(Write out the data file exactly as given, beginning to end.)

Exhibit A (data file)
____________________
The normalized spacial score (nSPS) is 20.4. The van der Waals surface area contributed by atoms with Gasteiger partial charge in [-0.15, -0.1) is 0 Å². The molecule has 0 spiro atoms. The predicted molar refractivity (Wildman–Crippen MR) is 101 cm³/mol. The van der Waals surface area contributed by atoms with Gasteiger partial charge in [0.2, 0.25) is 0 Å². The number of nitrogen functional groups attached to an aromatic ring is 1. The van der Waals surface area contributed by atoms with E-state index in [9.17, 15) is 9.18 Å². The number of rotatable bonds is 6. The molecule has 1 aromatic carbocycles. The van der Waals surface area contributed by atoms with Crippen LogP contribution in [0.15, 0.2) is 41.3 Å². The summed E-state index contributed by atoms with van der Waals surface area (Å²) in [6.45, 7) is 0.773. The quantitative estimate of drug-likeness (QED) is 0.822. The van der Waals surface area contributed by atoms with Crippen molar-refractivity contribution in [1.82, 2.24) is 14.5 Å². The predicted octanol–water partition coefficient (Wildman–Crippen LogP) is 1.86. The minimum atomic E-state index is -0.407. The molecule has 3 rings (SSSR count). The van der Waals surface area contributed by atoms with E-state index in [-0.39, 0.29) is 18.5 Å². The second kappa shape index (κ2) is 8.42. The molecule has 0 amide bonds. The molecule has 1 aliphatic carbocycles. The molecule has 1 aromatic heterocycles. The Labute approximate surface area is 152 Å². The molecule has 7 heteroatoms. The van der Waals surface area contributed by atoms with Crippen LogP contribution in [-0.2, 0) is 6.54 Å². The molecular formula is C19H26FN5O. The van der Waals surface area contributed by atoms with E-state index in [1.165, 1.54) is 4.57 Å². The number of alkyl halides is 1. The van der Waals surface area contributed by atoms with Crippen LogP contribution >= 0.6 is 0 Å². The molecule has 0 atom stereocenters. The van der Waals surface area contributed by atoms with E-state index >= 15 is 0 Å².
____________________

The normalized spacial score (nSPS) is 20.4. The van der Waals surface area contributed by atoms with Gasteiger partial charge in [-0.15, -0.1) is 0 Å². The molecule has 0 spiro atoms. The predicted molar refractivity (Wildman–Crippen MR) is 101 cm³/mol. The van der Waals surface area contributed by atoms with Gasteiger partial charge in [0.2, 0.25) is 0 Å². The number of nitrogen functional groups attached to an aromatic ring is 1. The van der Waals surface area contributed by atoms with E-state index in [9.17, 15) is 9.18 Å². The number of rotatable bonds is 6. The molecule has 1 aromatic carbocycles. The van der Waals surface area contributed by atoms with Crippen LogP contribution in [0.15, 0.2) is 41.3 Å². The summed E-state index contributed by atoms with van der Waals surface area (Å²) in [6.45, 7) is 0.773. The quantitative estimate of drug-likeness (QED) is 0.822. The van der Waals surface area contributed by atoms with Crippen molar-refractivity contribution in [1.82, 2.24) is 14.5 Å². The predicted octanol–water partition coefficient (Wildman–Crippen LogP) is 1.86. The minimum atomic E-state index is -0.407. The molecule has 3 rings (SSSR count). The van der Waals surface area contributed by atoms with E-state index in [-0.39, 0.29) is 18.5 Å². The second kappa shape index (κ2) is 8.42. The molecule has 0 amide bonds. The molecule has 1 aliphatic carbocycles. The molecule has 1 aromatic heterocycles. The Labute approximate surface area is 152 Å². The molecule has 7 heteroatoms. The van der Waals surface area contributed by atoms with Crippen LogP contribution in [-0.2, 0) is 6.54 Å². The molecular formula is C19H26FN5O. The van der Waals surface area contributed by atoms with E-state index in [1.165, 1.54) is 4.57 Å². The number of alkyl halides is 1. The van der Waals surface area contributed by atoms with Crippen LogP contribution >= 0.6 is 0 Å². The molecule has 0 atom stereocenters. The van der Waals surface area contributed by atoms with E-state index >= 15 is 0 Å².